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UPDATE: Starting March 15, 2016, visa-exempt foreign nationals who fly to or transit through Canada will need an Electronic Travel Authorization (eTA). Thanks to IgorStack

I am planning to drive to Niagara Falls to see it from the Canadian side. I have heard good things about seeing it from the other side. So, I want to stay in Toronto for a day, see Niagara Falls and come back.

I have a green card, and, my wife is a citizen from US.

I have read this link,, and this doesn't talk about person with a green card. So, could you advise if I can go to the Canadian side or give me links on this one? I am on an Indian passport.

EDIT: My experience:

  • Crossing: We went there at around 7:30 in the morning to avoid the long queue. The border security official asked us to give us our passports, I have given my green card as well with the passport, she asked the purpose of our visit and how many days we were planning to stay. The whole process took around 10 minutes, 7-8 minutes for waiting and 2-3 minutes with the official.

  • Visit: It is almost an unbelievable sight, you definitely have to see it. Not only that you get to go through the tunnels and see the water flowing in front of you (there is a railing to stop you if you slip, but exercise caution.) As far as I can tell, Canadian side is so much better to view than American side. Also, don't forget to go to the biggest butterfly museum and botanical gardens (1000 acres of it). Also, go on to the top of Skylon tower, I thought it is worth it. Although, our room view for the falls was also very good. Toronto takes more than a day to visit. May be next time, I will have time to see more. Experience the trip yourself, don't go with the travel bookings.

  • Food: We went to some small villages to experience local food and also went to AG (highly recommended on Trip advisor and me too but you will be spending at least 100 if you are a party of 2). The food was very delicious, makes me want to go again just for food. Enjoy!

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your edit would be better as an answer, Yoo. Glad you enjoyed Niagara! – Kate Gregory Sep 4 '12 at 21:42
@would_like_to_be_anon So, you didn't contact Canadian consulate and didn't have any stamps in your Indian passport before you cross the Canadian board, right? I'm asking because since March 15th 2016 you would need to have Electronic Travel Authorization form. Just wondering do I need anything else apart from it. – IgorStack Feb 11 at 18:59
I didn't have to fill out any forms. It looks like ETA is required only if traveling by air. Am I right? Source: (However, lawful permanent residents of the U.S. need an eTA if travelling by air.) – would_like_to_be_anon Feb 11 at 19:38
My mistake, it looks like ETA is required for visiting Canada, regardless of transport mode based on this website: – would_like_to_be_anon Feb 11 at 19:42
up vote 18 down vote accepted

Then normally, for most people, you would require a visa. However, keep reading, there is good news, I'm just including all information for future people reading this.

VisaHQ - for Indian passport, living in the US, you still need a visa, whether for business, tourist or transit purposes.

Citizenship and Immigration Canada also confirms - visitors to Canada from India require a visa.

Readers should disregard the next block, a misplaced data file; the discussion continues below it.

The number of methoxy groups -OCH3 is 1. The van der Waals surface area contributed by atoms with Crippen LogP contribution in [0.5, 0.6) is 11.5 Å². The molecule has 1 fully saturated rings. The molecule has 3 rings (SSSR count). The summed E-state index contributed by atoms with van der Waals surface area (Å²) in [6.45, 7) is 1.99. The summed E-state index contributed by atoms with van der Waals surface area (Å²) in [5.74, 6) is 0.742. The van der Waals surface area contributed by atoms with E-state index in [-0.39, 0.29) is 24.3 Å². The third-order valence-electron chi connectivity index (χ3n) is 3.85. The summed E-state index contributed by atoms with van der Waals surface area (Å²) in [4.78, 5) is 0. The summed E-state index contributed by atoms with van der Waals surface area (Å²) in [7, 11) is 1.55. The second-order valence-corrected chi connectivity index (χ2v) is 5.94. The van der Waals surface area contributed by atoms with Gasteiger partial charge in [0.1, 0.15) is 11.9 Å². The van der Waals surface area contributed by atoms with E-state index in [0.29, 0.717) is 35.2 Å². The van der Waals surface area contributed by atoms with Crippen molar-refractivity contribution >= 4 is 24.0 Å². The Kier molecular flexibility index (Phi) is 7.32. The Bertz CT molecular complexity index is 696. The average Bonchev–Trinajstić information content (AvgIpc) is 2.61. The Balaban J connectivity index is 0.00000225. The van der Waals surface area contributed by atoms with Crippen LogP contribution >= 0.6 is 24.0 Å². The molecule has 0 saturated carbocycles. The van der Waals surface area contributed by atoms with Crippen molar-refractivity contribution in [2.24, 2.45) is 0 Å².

The Niagara Falls Live Travel Tips page also confirms:

Persons wishing to travel to Canada whom are not U.S. citizens (ie: foreigner) may be required to get a tourist visa from the Canadian consulate in the country from which they are arriving from. If you are in the USA on a visa and wish to visit Canada while in New York there is a Canadian consulate located in Buffalo New York. YOU CANNOT OBTAIN A TOURIST VISA AT ANY OF THE BORDER CROSSINGS. When contacting the Consul, inform them that you wish to obtain a "temporary resident visa". As of April 1st 2012 the fee per person is $75 for a single entry visa, $150 for a multiple entry visa or $400 for a family (multiple or single entry).

However, going back to the Canadian Citizenship and Immigration page:

Visitor Visa Exemptions

Many people do not require a visa to visit Canada. These include:

  • persons lawfully admitted to the United States for permanent residence who are in possession of their alien registration card (Green card) or can provide other evidence of permanent residence;

so it appears, in fact, that you would be totally fine, as you are in possession of a valid green card!

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Nice work Mark! – hippietrail Aug 21 '12 at 18:10
Oh good! I can go. Thank you for including links with the information. I will print them and take them as well. – would_like_to_be_anon Aug 21 '12 at 18:42
No worries. At first it was looking like you'd need a visa, but was very happy when I found the exception on the CIC website. Let us know how it goes! – Mark Mayo Aug 21 '12 at 18:44
Sure, will update when I come back. – would_like_to_be_anon Aug 21 '12 at 18:51

If you are a green card holder you do not need to get a visa to visit Canada. NOTICE if you are get in to Canada and stay more than 6 months, you must apply for a visaa

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Some of the information contained in this post requires additional references. Please edit to add citations to reliable sources that support the assertions made here. Unsourced material may be disputed or deleted.

Do you have a link or reference for this? – Mark Mayo Jun 21 '15 at 7:06

protected by mindcorrosive Jun 21 '15 at 14:13

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